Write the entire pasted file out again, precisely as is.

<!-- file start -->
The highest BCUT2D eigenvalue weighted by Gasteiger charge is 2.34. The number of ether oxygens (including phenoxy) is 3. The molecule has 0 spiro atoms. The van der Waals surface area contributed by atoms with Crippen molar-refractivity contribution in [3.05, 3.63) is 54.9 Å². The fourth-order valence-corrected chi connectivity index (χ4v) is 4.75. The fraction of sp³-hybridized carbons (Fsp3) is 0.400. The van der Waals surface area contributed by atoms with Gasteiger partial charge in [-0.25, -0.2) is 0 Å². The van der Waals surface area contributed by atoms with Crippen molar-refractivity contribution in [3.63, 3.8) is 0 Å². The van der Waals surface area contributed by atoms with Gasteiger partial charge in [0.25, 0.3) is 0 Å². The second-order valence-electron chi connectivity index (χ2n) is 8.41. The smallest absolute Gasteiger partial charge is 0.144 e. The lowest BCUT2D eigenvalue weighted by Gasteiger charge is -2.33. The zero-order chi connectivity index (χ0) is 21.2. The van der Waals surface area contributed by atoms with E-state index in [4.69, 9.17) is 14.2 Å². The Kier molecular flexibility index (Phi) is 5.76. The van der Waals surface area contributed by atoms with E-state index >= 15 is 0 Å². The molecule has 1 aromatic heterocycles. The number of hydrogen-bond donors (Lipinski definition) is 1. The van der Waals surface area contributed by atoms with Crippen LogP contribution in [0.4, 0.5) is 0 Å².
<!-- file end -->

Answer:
The highest BCUT2D eigenvalue weighted by Gasteiger charge is 2.34. The number of ether oxygens (including phenoxy) is 3. The molecule has 0 spiro atoms. The van der Waals surface area contributed by atoms with Crippen molar-refractivity contribution in [3.05, 3.63) is 54.9 Å². The fourth-order valence-corrected chi connectivity index (χ4v) is 4.75. The fraction of sp³-hybridized carbons (Fsp3) is 0.400. The van der Waals surface area contributed by atoms with Gasteiger partial charge in [-0.25, -0.2) is 0 Å². The van der Waals surface area contributed by atoms with Crippen molar-refractivity contribution in [3.63, 3.8) is 0 Å². The van der Waals surface area contributed by atoms with Gasteiger partial charge in [0.25, 0.3) is 0 Å². The second-order valence-electron chi connectivity index (χ2n) is 8.41. The smallest absolute Gasteiger partial charge is 0.144 e. The lowest BCUT2D eigenvalue weighted by Gasteiger charge is -2.33. The zero-order chi connectivity index (χ0) is 21.2. The van der Waals surface area contributed by atoms with E-state index in [4.69, 9.17) is 14.2 Å². The Kier molecular flexibility index (Phi) is 5.76. The van der Waals surface area contributed by atoms with E-state index >= 15 is 0 Å². The molecule has 1 aromatic heterocycles. The number of hydrogen-bond donors (Lipinski definition) is 1. The van der Waals surface area contributed by atoms with Crippen LogP contribution in [0.4, 0.5) is 0 Å².